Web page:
SAN DIEGO – Cornerstone Church in San Diego, California is the largest congregation led by a Latino pastor in the city's history. But the pastor, Sergio de la Mora, a second generation Mexican-American, says it is the church's message, not demographic, that attracts people to the church's several campuses throughout Southern California and Mexico.
"Because God is raising us second generation Latinos, He's breaking rules by using people like us. I believe that God is saying to America, 'give me permission to use people who you wouldn't think I can use," de la Mora, who leads the multicultural Cornerstone church, told The Christian Post during The Heart Revolution Conference last week. "I think the next movement of God is going to be done by people who allow God to use them to break rules so people's image of God is enlarged."
Despite his church's growth, de la Mora still believes in the power of the local church and the importance of serving the community's needs.
"We believe as a church that the largest demographic in the city should be a target for the heart of the church because it shows what God is doing. It's not that it's just Hispanics, if there was a large Asian population that was growing, we'd focus on them," said de la Mora.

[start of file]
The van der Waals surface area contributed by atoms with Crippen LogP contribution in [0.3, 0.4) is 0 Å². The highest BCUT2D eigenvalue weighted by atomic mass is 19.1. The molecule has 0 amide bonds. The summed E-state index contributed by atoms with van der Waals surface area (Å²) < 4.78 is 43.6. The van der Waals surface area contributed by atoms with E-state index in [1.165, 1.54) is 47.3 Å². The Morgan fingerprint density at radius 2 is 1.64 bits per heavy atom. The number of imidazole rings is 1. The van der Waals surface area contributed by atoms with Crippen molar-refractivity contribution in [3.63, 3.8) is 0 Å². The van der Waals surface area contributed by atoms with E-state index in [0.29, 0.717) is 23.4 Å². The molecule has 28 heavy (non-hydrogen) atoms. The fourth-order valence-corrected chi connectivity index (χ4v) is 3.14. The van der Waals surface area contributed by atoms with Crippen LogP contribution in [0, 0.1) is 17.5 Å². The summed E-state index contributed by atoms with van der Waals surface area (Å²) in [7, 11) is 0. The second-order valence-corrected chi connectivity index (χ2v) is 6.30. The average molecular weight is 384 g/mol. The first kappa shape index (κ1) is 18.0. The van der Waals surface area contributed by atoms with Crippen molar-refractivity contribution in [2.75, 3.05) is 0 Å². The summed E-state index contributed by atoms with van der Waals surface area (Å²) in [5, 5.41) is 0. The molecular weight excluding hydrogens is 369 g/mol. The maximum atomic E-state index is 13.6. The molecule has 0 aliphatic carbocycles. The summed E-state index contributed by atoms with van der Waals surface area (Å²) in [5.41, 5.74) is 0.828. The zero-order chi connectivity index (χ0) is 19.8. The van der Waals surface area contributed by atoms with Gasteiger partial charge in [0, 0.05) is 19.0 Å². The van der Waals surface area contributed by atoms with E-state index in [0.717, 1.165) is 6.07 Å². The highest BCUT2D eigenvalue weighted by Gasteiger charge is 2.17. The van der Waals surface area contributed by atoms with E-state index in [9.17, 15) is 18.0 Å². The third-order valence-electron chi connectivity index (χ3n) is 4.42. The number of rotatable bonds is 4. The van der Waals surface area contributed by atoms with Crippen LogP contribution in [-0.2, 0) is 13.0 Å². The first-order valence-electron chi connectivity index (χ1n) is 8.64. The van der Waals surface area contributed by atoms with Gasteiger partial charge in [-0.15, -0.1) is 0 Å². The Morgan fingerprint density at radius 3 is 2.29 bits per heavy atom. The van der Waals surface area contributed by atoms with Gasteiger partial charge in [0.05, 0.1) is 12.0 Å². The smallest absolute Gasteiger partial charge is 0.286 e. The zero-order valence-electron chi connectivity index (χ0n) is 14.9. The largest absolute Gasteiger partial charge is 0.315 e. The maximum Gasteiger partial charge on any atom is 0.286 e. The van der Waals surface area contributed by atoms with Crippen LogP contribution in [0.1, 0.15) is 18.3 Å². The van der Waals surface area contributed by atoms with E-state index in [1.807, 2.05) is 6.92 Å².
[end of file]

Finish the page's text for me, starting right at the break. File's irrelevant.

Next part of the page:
While it seems as though Cornerstone has made its mark in Southern California, de la Mora, who credits the success of his church to its focus on youth and family, says the church has much more to achieve.
"We want to expand the vision and mission into other cities, and raise new leaders to influence America," said de la Mora. "I really believe Cornerstone has just begun. I think this is just a sample of what we're supposed to see. The mission has been forged and leaders have been formed and I think our time is now."
De la Mora wants to expand his chruch internationally, including to Central America, Europe and Africa. In the meantime, he notes that he will partly focus his time now on writing a new book, The God Who Breaks The Rules, about reaching a generation of people who don't meet societal standards but who meet God's spiritual standards.
"The success and growth that we've been able to see has formed in me a new image of God. The God that I served when I first started the church isn't the same God I'm serving today," said de la Mora. "It's not that He has changed, my perspective has changed. He's broken rules so the kingdom can advance and He has used people whose past could seem to disqualify them."